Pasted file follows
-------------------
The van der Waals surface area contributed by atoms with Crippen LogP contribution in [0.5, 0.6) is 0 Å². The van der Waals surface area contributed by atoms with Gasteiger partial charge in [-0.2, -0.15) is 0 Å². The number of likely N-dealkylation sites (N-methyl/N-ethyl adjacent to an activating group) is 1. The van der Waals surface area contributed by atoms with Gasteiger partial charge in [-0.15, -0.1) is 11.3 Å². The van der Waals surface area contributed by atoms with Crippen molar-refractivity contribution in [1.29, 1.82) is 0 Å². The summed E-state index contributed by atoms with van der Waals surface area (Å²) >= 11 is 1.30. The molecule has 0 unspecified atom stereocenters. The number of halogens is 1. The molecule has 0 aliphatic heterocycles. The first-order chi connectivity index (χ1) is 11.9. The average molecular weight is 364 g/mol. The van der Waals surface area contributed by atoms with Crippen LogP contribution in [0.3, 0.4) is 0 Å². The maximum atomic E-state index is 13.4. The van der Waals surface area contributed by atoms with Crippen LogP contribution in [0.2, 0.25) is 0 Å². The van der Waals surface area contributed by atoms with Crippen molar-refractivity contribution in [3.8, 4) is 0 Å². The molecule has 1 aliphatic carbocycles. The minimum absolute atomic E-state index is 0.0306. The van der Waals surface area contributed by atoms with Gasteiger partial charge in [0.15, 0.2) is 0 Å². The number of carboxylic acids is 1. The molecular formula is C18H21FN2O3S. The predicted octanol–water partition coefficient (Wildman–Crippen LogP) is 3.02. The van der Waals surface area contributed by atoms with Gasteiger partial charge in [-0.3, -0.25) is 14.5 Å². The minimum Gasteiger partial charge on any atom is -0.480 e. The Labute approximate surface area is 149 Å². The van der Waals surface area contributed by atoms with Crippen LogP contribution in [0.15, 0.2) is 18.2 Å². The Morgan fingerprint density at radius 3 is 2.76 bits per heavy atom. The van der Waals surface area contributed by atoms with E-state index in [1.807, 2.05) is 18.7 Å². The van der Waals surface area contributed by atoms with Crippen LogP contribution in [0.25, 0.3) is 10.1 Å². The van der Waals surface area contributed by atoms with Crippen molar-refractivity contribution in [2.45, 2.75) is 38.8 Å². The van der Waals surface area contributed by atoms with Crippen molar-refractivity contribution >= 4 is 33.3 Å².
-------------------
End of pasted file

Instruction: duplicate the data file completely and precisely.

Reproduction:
The van der Waals surface area contributed by atoms with Crippen LogP contribution in [0.5, 0.6) is 0 Å². The van der Waals surface area contributed by atoms with Gasteiger partial charge in [-0.2, -0.15) is 0 Å². The number of likely N-dealkylation sites (N-methyl/N-ethyl adjacent to an activating group) is 1. The van der Waals surface area contributed by atoms with Gasteiger partial charge in [-0.15, -0.1) is 11.3 Å². The van der Waals surface area contributed by atoms with Crippen molar-refractivity contribution in [1.29, 1.82) is 0 Å². The summed E-state index contributed by atoms with van der Waals surface area (Å²) >= 11 is 1.30. The molecule has 0 unspecified atom stereocenters. The number of halogens is 1. The molecule has 0 aliphatic heterocycles. The first-order chi connectivity index (χ1) is 11.9. The average molecular weight is 364 g/mol. The van der Waals surface area contributed by atoms with Crippen LogP contribution in [0.3, 0.4) is 0 Å². The maximum atomic E-state index is 13.4. The van der Waals surface area contributed by atoms with Crippen LogP contribution in [0.2, 0.25) is 0 Å². The van der Waals surface area contributed by atoms with Crippen molar-refractivity contribution in [3.8, 4) is 0 Å². The molecule has 1 aliphatic carbocycles. The minimum absolute atomic E-state index is 0.0306. The van der Waals surface area contributed by atoms with Gasteiger partial charge in [0.15, 0.2) is 0 Å². The number of carboxylic acids is 1. The molecular formula is C18H21FN2O3S. The predicted octanol–water partition coefficient (Wildman–Crippen LogP) is 3.02. The van der Waals surface area contributed by atoms with Gasteiger partial charge in [-0.3, -0.25) is 14.5 Å². The minimum Gasteiger partial charge on any atom is -0.480 e. The Labute approximate surface area is 149 Å². The van der Waals surface area contributed by atoms with Crippen LogP contribution in [0.15, 0.2) is 18.2 Å². The Morgan fingerprint density at radius 3 is 2.76 bits per heavy atom. The van der Waals surface area contributed by atoms with E-state index in [1.807, 2.05) is 18.7 Å². The van der Waals surface area contributed by atoms with Crippen LogP contribution in [0.25, 0.3) is 10.1 Å². The van der Waals surface area contributed by atoms with Crippen molar-refractivity contribution in [2.45, 2.75) is 38.8 Å². The van der Waals surface area contributed by atoms with Crippen molar-refractivity contribution >= 4 is 33.3 Å².